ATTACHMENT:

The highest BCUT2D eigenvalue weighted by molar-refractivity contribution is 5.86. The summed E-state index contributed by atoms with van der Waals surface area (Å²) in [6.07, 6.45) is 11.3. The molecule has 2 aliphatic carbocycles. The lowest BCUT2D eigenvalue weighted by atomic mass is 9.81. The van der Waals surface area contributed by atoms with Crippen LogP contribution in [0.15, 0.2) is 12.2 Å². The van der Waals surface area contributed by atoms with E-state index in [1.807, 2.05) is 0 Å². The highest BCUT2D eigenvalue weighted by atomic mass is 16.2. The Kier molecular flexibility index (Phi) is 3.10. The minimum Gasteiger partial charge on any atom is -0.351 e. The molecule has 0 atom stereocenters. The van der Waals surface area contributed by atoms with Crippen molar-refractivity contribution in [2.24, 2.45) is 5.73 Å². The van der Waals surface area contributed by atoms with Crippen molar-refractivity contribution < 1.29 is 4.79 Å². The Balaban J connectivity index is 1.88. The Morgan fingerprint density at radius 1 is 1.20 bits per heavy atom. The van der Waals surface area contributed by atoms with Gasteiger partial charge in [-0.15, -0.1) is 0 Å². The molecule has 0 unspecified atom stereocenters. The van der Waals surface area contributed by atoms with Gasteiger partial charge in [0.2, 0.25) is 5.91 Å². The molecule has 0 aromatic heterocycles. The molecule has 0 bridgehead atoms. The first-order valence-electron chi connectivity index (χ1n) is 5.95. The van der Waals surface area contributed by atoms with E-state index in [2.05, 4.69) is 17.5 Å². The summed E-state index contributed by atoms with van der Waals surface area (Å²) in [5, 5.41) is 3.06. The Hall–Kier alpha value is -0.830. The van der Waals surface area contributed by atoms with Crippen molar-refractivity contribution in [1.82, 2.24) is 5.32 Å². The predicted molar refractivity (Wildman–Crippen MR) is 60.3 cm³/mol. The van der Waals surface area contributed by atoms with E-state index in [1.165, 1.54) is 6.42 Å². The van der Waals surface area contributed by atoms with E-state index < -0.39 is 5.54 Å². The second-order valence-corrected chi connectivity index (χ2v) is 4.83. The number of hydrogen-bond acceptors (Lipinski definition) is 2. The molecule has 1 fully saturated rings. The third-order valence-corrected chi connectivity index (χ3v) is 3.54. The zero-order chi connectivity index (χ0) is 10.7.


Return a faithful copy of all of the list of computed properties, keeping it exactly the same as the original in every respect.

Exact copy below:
The highest BCUT2D eigenvalue weighted by molar-refractivity contribution is 5.86. The summed E-state index contributed by atoms with van der Waals surface area (Å²) in [6.07, 6.45) is 11.3. The molecule has 2 aliphatic carbocycles. The lowest BCUT2D eigenvalue weighted by atomic mass is 9.81. The van der Waals surface area contributed by atoms with Crippen LogP contribution in [0.15, 0.2) is 12.2 Å². The van der Waals surface area contributed by atoms with E-state index in [1.807, 2.05) is 0 Å². The highest BCUT2D eigenvalue weighted by atomic mass is 16.2. The Kier molecular flexibility index (Phi) is 3.10. The minimum Gasteiger partial charge on any atom is -0.351 e. The molecule has 0 atom stereocenters. The van der Waals surface area contributed by atoms with Crippen molar-refractivity contribution in [2.24, 2.45) is 5.73 Å². The van der Waals surface area contributed by atoms with Crippen molar-refractivity contribution < 1.29 is 4.79 Å². The Balaban J connectivity index is 1.88. The Morgan fingerprint density at radius 1 is 1.20 bits per heavy atom. The van der Waals surface area contributed by atoms with Gasteiger partial charge in [-0.15, -0.1) is 0 Å². The molecule has 0 unspecified atom stereocenters. The van der Waals surface area contributed by atoms with Gasteiger partial charge in [0.2, 0.25) is 5.91 Å². The molecule has 0 aromatic heterocycles. The molecule has 0 bridgehead atoms. The first-order valence-electron chi connectivity index (χ1n) is 5.95. The van der Waals surface area contributed by atoms with E-state index in [2.05, 4.69) is 17.5 Å². The summed E-state index contributed by atoms with van der Waals surface area (Å²) in [5, 5.41) is 3.06. The Hall–Kier alpha value is -0.830. The van der Waals surface area contributed by atoms with Crippen molar-refractivity contribution in [1.82, 2.24) is 5.32 Å². The predicted molar refractivity (Wildman–Crippen MR) is 60.3 cm³/mol. The van der Waals surface area contributed by atoms with E-state index in [1.165, 1.54) is 6.42 Å². The van der Waals surface area contributed by atoms with E-state index < -0.39 is 5.54 Å². The second-order valence-corrected chi connectivity index (χ2v) is 4.83. The number of hydrogen-bond acceptors (Lipinski definition) is 2. The molecule has 1 fully saturated rings. The third-order valence-corrected chi connectivity index (χ3v) is 3.54. The zero-order chi connectivity index (χ0) is 10.7.